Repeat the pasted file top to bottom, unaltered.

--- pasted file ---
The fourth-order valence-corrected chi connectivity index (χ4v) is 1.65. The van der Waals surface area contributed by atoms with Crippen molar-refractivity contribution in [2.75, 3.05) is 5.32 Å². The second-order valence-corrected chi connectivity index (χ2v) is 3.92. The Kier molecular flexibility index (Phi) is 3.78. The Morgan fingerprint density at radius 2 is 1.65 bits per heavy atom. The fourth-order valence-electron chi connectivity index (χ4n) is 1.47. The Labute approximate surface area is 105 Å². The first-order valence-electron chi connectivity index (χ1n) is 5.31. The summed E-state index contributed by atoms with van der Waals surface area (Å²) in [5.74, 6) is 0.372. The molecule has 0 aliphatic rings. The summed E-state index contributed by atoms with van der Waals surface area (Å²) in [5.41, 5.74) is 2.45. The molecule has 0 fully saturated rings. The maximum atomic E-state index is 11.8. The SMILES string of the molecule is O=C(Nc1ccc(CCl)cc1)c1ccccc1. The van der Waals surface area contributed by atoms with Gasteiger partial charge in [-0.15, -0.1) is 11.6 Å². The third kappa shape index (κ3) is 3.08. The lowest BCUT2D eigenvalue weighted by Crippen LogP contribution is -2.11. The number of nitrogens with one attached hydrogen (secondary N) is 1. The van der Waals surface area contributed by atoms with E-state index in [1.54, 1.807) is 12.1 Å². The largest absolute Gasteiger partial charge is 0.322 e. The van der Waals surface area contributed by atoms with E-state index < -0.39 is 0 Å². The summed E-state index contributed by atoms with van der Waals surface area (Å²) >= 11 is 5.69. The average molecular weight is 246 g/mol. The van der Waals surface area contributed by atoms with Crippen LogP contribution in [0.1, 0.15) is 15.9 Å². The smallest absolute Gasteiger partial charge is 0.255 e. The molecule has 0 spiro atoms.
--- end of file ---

The fourth-order valence-corrected chi connectivity index (χ4v) is 1.65. The van der Waals surface area contributed by atoms with Crippen molar-refractivity contribution in [2.75, 3.05) is 5.32 Å². The second-order valence-corrected chi connectivity index (χ2v) is 3.92. The Kier molecular flexibility index (Phi) is 3.78. The Morgan fingerprint density at radius 2 is 1.65 bits per heavy atom. The fourth-order valence-electron chi connectivity index (χ4n) is 1.47. The Labute approximate surface area is 105 Å². The first-order valence-electron chi connectivity index (χ1n) is 5.31. The summed E-state index contributed by atoms with van der Waals surface area (Å²) in [5.74, 6) is 0.372. The molecule has 0 aliphatic rings. The summed E-state index contributed by atoms with van der Waals surface area (Å²) in [5.41, 5.74) is 2.45. The molecule has 0 fully saturated rings. The maximum atomic E-state index is 11.8. The SMILES string of the molecule is O=C(Nc1ccc(CCl)cc1)c1ccccc1. The van der Waals surface area contributed by atoms with Gasteiger partial charge in [-0.15, -0.1) is 11.6 Å². The third kappa shape index (κ3) is 3.08. The lowest BCUT2D eigenvalue weighted by Crippen LogP contribution is -2.11. The number of nitrogens with one attached hydrogen (secondary N) is 1. The van der Waals surface area contributed by atoms with E-state index in [1.54, 1.807) is 12.1 Å². The largest absolute Gasteiger partial charge is 0.322 e. The van der Waals surface area contributed by atoms with E-state index < -0.39 is 0 Å². The summed E-state index contributed by atoms with van der Waals surface area (Å²) >= 11 is 5.69. The average molecular weight is 246 g/mol. The van der Waals surface area contributed by atoms with Crippen LogP contribution in [0.1, 0.15) is 15.9 Å². The smallest absolute Gasteiger partial charge is 0.255 e. The molecule has 0 spiro atoms.